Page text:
Certainly all the jobs I've had have required me to prove residency. Having said that, unless he left relatively recently the plan to "re-use" or continue the old residency (assuming it existed) is probably not viable anymore as he would need to change to a TIE and assuming that he wouldn't have a medical policy, would need to show recent, if not up to date Social Security contributions.
I think this is too optimistic TBH...
 

·
Registered
Joined
·
5 Posts
Discussion Starter · #11 ·
Thanks for the advice, I think we'll probably end up having to raise the money for the non-lucrative visa and negotiate for our tenant to stay a bit longer whilst we figure stuff out, so we'll still do it, but potentially not in the original timeframe.

Many thanks again everyone ;)
 

·
Registered
Joined
·
794 Posts
Remember that for the NLV for the subsequent 2nd and 3rd visas vou will need to acquire permanent residency you will have to show 2x the €34,000 odd you need for the first year, and BTW that really needs to be cash in the bank or be derived from relatively secure sources such as pensions etc. salaries do not cut it as jobs can be lost in the blink of an eye and rental income from a property is equally tenuous.

I strongly doubt that Autonomo is going to be an answer for you, as I understand it for that you will need to present a business plan incorporating some sort of immediate or future benefit for Spain (beyond normal taxes etc.) which working remotely for a UK employer obviously will never provide.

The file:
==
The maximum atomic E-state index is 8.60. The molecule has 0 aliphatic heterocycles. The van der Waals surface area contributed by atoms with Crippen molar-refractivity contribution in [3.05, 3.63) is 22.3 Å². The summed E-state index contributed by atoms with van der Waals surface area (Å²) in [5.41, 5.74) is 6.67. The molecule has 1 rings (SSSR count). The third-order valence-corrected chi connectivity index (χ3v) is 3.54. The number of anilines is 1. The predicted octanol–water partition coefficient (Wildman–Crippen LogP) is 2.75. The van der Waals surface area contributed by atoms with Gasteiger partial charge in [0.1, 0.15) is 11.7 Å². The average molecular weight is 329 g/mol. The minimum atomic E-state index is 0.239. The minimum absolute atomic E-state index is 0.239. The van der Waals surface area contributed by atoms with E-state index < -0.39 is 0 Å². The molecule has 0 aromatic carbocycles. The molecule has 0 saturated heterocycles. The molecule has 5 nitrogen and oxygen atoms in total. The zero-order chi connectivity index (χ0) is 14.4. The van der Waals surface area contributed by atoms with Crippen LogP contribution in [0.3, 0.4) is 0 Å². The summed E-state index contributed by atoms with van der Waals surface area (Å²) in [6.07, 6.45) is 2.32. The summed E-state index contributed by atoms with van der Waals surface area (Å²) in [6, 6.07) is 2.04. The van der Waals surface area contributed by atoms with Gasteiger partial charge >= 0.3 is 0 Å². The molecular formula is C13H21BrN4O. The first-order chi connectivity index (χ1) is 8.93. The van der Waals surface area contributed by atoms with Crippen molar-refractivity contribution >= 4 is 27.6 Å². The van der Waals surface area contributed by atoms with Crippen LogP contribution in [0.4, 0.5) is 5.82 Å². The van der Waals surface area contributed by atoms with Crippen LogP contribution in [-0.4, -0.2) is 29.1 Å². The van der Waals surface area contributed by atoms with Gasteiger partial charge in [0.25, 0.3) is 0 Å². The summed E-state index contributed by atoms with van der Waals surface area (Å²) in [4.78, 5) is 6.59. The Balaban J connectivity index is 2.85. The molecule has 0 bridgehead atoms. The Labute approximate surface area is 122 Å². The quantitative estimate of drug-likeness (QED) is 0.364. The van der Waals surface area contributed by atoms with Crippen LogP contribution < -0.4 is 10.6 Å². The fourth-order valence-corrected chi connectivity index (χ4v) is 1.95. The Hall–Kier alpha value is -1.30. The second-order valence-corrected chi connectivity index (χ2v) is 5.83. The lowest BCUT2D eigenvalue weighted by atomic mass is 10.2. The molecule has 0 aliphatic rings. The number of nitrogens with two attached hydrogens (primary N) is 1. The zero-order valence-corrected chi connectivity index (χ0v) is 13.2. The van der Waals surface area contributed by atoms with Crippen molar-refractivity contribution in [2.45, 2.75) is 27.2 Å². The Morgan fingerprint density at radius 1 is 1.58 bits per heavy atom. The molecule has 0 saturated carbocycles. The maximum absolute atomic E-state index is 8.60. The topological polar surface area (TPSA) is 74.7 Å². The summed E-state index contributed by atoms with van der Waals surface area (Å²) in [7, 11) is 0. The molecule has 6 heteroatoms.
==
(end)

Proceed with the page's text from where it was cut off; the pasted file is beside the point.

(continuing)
·
Registered
Joined
·
5 Posts
Discussion Starter · #13 ·
So we're saying that Spain really isn't letting anyone in unless they can convincingly look like they have €170,000 spare cash to cover the 5 years (as a couple) and are willing to appear idle for those 5 years, or it's the €500,000 to buy a property for the golden visa, or an amazing business plan.

Ufff, so no more young couples going over for a long time then, no one has that money unless they're rich, retirement age, or they've been left some by their relatives :confused:

It's sad that we maybe could have moved to be included in the Withdrawal Agreement, but COVID really made that impossible and now we're stuck forever paying rent here and making mortgage payments on a potentially useless empty house in Spain that we can visit for 90 days here and there.

I hope the rules evolve a bit over time, we have so many friends and family in Spain, I grew up there like I said and went to school there when I was little, and we want to just go and live there and not come back, Brexit really has mucked everything up for everyone (you can probably tell I didn't vote for it)
 

·
Super Moderator
Joined
·
1,857 Posts
So we're saying that Spain really isn't letting anyone in unless they can convincingly look like they have €170,000 spare cash to cover the 5 years (as a couple) and are willing to appear idle for those 5 years, or it's the €500,000 to buy a property for the golden visa, or an amazing business plan.

Ufff, so no more young couples going over for a long time then, no one has that money unless they're rich, retirement age, or they've been left some by their relatives :confused:

It's sad that we maybe could have moved to be included in the Withdrawal Agreement, but COVID really made that impossible and now we're stuck forever paying rent here and making mortgage payments on a potentially useless empty house in Spain that we can visit for 90 days here and there.